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Warbirds of Mars: Stories of the Fight, by Kane Gilmour and Scott P. Vaughn

warbirds_iconI picked up Warbirds of Mars: Stories of the Fight without knowing exactly what to expect.  It’s a collection of short stories that are all set in the same world, each written by a different talented author.  Additionally, the book contains some outstanding original artwork that was inspired by each story.  Together they make for a unique and engaging experience.  And while I wasn’t sure what I was getting into when I started reading this nearly 500 page novel, it was a book that surpassed even my wildest expectation.

Warbirds of Mars began as a web comic.  Stories of the Fight marks a substantial change in format for the content, but one that serves the story at least as well as any comic.  Warbirds of Mars takes place in a world where an alien force invaded Earth in the middle of World War II.  At that point, history as we know is shifts from all that we know to have been true.  Nazis side with the alien invading force while much of the free world struggles to remain free from enslavement or outright extermination.  Along the way, a resistance force rises up to bring the battle to both the Martians and the fascist regime.  They call themselves the Martian Killers— a larger than life, comic book like group of resistance fighters who champion mankind’s rebellion against an enemy equipped with superior technology and manpower.

What makes this book particularly interesting is the collaboration of a group of disparate and talented authors and artists.  Each one bringing his or her own style and flair to subject matter.  As a result, every chapter of the book is unique in content and tone.  For fans of genre fiction, this is nothing less than a unique and thrilling experience.  No single author could’ve created a story with such scope and diversity.  Some of the perspectives chosen by the authors border on brilliant.  Some stories offer seat of your pants action and thrills, others offer chills, while at least one will bring a smile to your face and a tear to your eye.
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Kindle Automatic Book Update Feature

kindle_iconI just noticed something interesting in the Manage Your Kindle section of the Amazon Store:

Automatic Book Update
Opt in for automatic book updates to receive new versions of your books when we have confirmed that improvements were made. In order to retain your notes, highlights, bookmarks and furthest reading locations, ensure that all your Kindle devices and reading apps have the “Annotation Back Up” setting turned on.

This new feature (or feature that is new to me) would then automatically grab the latest updated copy of any book you have bought through the Kindle store. It’s an optional feature that is turned off by default. Still, you might be wondering why it is off by default when it seems like an amazing and useful feature.

First and foremost, some folks don’t like the idea that their precious books could be changing without their knowledge. So it’s best to let people opt into the feature. Secondly, and most important to me, is that any notes, highlights, or bookmarks I’ve made to the book can’t carry over to the updated copy when it downloads. It’s an understandable limitation of the technology. If the books were updating on their own, that novel you spent hours annotating for your thesis, or even this months Group Read could suddenly see all of your hard work literally disappear overnight.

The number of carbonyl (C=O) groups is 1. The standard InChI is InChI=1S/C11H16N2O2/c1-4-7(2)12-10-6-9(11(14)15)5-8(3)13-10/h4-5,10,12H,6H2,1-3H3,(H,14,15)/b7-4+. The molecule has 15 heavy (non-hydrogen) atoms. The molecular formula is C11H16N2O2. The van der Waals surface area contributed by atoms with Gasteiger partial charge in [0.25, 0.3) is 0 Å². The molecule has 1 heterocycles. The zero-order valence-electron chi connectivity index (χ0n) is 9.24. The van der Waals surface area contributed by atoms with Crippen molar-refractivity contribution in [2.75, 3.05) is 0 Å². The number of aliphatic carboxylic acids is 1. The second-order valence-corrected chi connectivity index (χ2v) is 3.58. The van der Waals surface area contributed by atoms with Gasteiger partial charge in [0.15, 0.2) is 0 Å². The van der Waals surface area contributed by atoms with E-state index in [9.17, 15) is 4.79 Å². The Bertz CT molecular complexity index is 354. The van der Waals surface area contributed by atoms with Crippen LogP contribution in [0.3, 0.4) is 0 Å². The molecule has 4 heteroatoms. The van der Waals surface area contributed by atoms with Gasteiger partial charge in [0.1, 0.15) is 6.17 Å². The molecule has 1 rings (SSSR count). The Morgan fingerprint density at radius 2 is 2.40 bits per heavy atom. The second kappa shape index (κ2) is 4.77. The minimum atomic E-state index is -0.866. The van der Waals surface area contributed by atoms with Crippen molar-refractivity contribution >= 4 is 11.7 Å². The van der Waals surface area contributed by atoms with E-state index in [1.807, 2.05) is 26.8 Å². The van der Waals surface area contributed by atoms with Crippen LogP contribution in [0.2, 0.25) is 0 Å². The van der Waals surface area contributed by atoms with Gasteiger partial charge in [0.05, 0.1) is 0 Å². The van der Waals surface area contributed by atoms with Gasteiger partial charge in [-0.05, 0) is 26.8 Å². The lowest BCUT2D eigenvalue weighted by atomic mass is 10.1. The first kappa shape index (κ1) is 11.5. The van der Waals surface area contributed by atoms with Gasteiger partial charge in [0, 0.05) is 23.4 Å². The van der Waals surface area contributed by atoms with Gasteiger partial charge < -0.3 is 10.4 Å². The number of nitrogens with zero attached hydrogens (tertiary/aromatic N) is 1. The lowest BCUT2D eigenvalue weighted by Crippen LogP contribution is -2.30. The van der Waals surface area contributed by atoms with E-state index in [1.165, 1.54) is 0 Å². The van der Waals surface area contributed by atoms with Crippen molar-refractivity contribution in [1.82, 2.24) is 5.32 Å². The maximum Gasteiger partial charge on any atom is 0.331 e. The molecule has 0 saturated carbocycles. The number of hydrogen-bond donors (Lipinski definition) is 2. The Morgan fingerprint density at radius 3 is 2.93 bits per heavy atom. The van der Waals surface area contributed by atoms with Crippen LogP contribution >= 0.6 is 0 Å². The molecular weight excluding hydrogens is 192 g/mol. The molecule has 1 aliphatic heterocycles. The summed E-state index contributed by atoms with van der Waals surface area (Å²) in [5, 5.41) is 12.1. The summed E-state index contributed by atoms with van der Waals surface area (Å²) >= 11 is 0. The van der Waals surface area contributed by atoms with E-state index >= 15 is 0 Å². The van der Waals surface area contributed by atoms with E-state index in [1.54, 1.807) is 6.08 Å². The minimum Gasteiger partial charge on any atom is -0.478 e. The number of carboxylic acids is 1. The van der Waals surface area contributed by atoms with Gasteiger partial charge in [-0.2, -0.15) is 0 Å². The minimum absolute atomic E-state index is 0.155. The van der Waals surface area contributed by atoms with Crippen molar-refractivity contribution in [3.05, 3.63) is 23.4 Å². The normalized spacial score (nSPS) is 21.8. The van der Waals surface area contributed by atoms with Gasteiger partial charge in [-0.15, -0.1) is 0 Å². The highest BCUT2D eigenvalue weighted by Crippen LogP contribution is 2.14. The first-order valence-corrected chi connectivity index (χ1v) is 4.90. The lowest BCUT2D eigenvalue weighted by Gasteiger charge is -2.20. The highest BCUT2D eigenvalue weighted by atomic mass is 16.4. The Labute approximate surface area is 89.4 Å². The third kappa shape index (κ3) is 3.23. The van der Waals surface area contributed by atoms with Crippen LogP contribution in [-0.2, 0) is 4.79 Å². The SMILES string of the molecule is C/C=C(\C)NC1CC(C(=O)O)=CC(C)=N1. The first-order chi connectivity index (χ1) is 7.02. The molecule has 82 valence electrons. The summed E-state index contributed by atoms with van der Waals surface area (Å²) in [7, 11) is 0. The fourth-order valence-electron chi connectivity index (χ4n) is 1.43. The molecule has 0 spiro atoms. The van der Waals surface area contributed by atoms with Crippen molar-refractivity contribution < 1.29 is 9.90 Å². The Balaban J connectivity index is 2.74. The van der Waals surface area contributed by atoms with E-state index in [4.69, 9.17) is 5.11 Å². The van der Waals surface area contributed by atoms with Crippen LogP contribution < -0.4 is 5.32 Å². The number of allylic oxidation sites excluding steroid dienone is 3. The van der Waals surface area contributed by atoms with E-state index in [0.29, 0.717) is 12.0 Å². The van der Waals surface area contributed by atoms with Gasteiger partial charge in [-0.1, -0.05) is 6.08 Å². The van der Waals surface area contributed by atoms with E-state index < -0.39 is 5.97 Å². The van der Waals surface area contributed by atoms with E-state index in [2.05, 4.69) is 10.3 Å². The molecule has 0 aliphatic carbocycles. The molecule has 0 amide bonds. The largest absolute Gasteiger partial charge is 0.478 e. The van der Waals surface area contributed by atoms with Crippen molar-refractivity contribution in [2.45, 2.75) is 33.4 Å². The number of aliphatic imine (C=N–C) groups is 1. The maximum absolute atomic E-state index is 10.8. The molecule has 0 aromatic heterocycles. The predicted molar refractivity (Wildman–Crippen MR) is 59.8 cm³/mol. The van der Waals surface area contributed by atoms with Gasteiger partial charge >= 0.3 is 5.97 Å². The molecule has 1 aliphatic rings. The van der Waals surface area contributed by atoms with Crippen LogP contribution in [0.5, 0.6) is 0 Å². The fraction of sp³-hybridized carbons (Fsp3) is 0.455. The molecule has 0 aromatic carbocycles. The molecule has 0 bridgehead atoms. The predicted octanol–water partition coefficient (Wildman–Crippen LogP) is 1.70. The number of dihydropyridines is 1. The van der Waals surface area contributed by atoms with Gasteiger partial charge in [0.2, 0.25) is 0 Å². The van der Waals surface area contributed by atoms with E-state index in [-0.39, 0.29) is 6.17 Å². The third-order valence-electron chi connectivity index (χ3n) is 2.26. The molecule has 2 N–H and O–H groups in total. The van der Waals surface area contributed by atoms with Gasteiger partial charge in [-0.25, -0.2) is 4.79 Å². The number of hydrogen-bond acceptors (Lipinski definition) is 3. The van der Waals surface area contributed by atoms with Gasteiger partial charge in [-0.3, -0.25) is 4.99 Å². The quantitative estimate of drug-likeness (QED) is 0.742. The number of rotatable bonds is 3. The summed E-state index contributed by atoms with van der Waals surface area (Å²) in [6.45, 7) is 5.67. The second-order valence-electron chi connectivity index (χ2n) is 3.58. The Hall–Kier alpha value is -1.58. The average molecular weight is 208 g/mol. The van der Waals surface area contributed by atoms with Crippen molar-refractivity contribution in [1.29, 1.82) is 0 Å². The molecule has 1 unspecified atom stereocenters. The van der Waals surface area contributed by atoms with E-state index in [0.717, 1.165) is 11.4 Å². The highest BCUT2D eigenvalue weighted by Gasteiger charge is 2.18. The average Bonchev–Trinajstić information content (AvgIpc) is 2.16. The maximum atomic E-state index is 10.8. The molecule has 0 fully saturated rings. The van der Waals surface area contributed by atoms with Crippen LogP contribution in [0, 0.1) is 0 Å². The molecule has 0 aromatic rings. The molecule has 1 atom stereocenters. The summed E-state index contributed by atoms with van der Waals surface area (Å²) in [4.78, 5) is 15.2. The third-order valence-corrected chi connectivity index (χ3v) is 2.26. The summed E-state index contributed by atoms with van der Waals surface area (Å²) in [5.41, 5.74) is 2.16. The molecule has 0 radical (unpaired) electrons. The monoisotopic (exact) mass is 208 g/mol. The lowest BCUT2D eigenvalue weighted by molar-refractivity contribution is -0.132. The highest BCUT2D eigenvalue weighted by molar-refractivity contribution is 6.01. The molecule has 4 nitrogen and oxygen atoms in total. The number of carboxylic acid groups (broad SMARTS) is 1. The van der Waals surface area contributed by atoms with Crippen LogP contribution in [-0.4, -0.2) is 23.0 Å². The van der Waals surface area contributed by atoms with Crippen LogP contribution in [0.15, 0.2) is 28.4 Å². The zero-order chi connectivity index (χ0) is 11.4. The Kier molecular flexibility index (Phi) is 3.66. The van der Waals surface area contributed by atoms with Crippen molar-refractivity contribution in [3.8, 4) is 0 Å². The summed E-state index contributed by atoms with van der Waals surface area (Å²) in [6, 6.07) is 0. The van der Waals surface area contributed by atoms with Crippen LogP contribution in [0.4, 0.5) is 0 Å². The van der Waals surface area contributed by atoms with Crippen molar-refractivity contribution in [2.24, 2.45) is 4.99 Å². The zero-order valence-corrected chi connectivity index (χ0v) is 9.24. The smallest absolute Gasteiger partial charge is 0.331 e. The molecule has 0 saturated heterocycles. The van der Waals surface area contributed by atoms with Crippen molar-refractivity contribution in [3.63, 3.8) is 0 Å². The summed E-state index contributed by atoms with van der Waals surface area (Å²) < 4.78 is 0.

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Amazon is Great, But is it Leading Us Toward an Economic Collapse?

Photo courtesy of fastcodesign.com

Photo courtesy of fastcodesign.com

Fastcodesign.com has a great post that takes a very interesting look inside an Amazon fulfillment center in the U.K.  The story includes a vivid pictorial showing the inside of an Amazon warehouse while the story goes on to describe working conditions and what Amazon brought to the defunct mining community.  The photos are fascinating.  The scope of Amazon’s operation is breathtaking.  But the questions I have concerning the future of Amazon have been mounting in recent years and they becoming alarming.

Take a look at fastcodesign.com’s look inside Amazon’s massive fulfillment center in the English Midlands.  Then consider this…

I’m strangely conflicted after reading Fastcodesign.com’s article.  The sterile, organized, refined nature of the facility and operation appeals to me on one level.  The dehumanizing quality troubles me at the same time.  Plus, Amazon operates on a shockingly small profit margin.  Especially for an entity its size.  With that in mind, on some level it still feels like a house of cards being built ever higher without a solid, maintainable business model to support it once the prevailing wind changes.  Certainly Amazon has done great things in the area of cloud computing with its web infrastructure development and, maybe even more amazing things for traditional publishing when it comes to proliferation of ebooks.  A solid case could be made to credit Amazon for bring ebooks to the main stream.  That’s no small feat.
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The Adventures of Dodge Dalton in the Shadow of Falcon’s Wings by Sean Ellis


dodge_dalton_1_iconThis book reads is if it were written by an author in the mid-1900’s. This is made all the more fun, knowing that Sean Ellis is a modern day thriller author who has effectively revived genre fiction from a nearly forgotten age.

Shadow the Falcon’s Wings was fun and unique in so many ways. First of all, it’s a period adventure taking place in an unspecified time, apparently circa 1930’s or 1940’s. Secondly, it’s clear that Mr. Ellis had a great deal of fun with the technology of that time period while playing with what would’ve been considered futuristic technology to the people of that time. All of this plays out in a thrilling and fun adventure that is steeped in extreme creativity that is nothing short of riveting.